Did you know that the first snowboard was a children’s toy? Made by Michigan Engineer Sherman Poppen, the prototype Snurfer (Snow + Surfer) was the precursor to the modern-day snowboard. But when did snowboarding become an olympic sport? Well, the snurfer spawned a brand new realm of competitive sports which became increasingly popular, eventually taking it’s rightful place in the Olympics.
Snowboarding became an Olympic sport in the 1998 Winter Olympics in Japan after being officially recognized by the International Olympic Committee (IOC) in 1994. The sport initially included two competitions at its inception but has since expanded to include five.
In this article, I’ll explain when and how snowboarding became an Olympic sport and give you an overview of the main competitions within the snowboarding category of the Winter Olympics.
When And How Snowboarding Became An Olympic Sport
First considered an offshoot of skiing, snowboarding rapidly gained popularity in the United States of America during the 1970s and 1980s. By the 1970s, snowboarding had multiple national-level competitions.
Snowboarding was first introduced in the Japan Winter Olympics of 1998, four years after the International Olympic Committee officially recognized it. It has since featured in all subsequent Winter Olympics.
In 1998, the Olympics included two snowboarding competitions with four medal events. The committee eventually added more competitions to the category in the following years.
Types Of Competition In Olympic Snowboarding
As mentioned earlier, the snowboarding category in the 1998 Winter Olympics only included two competitions – the Giant Slalom and the Halfpipe.
In subsequent Olympics, more competitions made their debut. Below is a quick summary of the events added and the years they were first included in the Olympics.
|Parallel Giant Slalom||1998||Men’s, Women’s|
|Snowboard Cross||2006||Men’s, Women’s, Team|
|Big Air||2018||Men’s, Women’s|
The halfpipe is snowboarding’s most popular competition. In this event, competitors perform aerial tricks by snowboarding across a U-shaped depression in the snow.
Here’s an example of (the infamous flying tomato) halfpipe snowboarding:
The Olympic halfpipe setting requires a 600-foot (183-meter) long structure that resembles a pipe cut in half lengthwise, hence the name. The halfpipe walls are 64 feet (approximately 19 meters) apart at the lip and 22 feet (6.7 meters) high, at an incline of 16-18 degrees.
This event is open to men and women, and each participant is scored by the difficulty and execution of the aerial tricks performed. It is one of three freestyle snowboarding events in the Winter Olympics.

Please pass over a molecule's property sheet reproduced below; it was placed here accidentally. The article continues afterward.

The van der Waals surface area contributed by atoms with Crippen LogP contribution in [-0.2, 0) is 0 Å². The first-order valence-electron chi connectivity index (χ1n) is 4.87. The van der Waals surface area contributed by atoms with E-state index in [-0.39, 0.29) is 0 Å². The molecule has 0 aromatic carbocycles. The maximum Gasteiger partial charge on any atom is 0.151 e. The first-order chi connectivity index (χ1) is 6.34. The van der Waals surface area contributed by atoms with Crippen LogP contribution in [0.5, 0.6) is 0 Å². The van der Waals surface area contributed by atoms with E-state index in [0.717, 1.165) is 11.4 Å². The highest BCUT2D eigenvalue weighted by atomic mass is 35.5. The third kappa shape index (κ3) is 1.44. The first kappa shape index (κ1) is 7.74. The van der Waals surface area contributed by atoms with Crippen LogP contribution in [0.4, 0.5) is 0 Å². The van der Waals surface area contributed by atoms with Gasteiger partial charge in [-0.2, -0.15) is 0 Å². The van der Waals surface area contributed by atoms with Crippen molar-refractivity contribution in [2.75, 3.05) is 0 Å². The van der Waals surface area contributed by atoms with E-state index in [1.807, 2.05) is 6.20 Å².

Parallel Giant Slalom
The parallel giant slalom is an alpine snowboarding event where competitors move between poles or “gates” as they go downhill. The event debuted as the Giant Slalom in the 1998 Winter Olympics, in which only one competitor would go at a time. However, the event changed to the Parallel Giant Slalom in 2002, with two competitors running the course simultaneously.
Here’s a video of what Parallel Giant Slalom competitions look like:
This event is open to men and women. Barring any disqualifying actions, the winner is the athlete who crosses the finishing line first. Safe to say, there’s some pretty gnarly crashes involved! Enter at your own risk.
Snowboard Cross is an event where competitors race against each other on a course involving turns, flat sections, jumps, and other obstacles. The event typically involves four to six competitors racing simultaneously down a narrow path.
Here is an example of the snowboard cross:
This event is open to men, women, and mixed-gender teams. It is the only team event in the snowboarding category in the Winter Olympics.
In this competition, the athletes are scored based on the time taken to complete the course, and those who make it to the finish line first – win.
My personal favorite! Slopestyle snowboarding is a competition in which athletes snowboard down a course consisting of ramps, rails, and other obstacles. Added during the 2014 Winter Olympics, this event requires competitors to use the ramps and rails to perform jumps and tricks.
Take a look at what slopestyle snowboarding looks like:
This freestyle competition is open to men and women. All competitors are scored on the tricks’ originality, execution, and consistency.
In Big Air, the athletes speed down a giant ramp to launch themselves and perform one impressive aerial trick with their snowboards. The event was introduced at the 2018 Winter Olympics.
Here’s an example of Big Air competitions:
This freestyle event is open to men and women and features a 160-foot (48.8-meter) drop onto the ramp. Athletes are scored on the execution and intricacy of their tricks.
There’s been criticism in recent years that style has been overlooked in place of “bigger and better” tricks. For a while it became a game of whoever can do the most spins, wins. Thankfully, style is back and (hopefully) here to stay.
Hopefully I’ve now answered your question (when did snowboarding become an olympic sport?).
As you can see, snowboarding has an extensive and colorful history spanning several decades. Hopefully it will continue to develop for decades more to come (ignoring the looming threat of global warming).
At the time of writing this article, snowboarding currently has 11 medal events.
Which other snowboarding events do you want to see on the roster?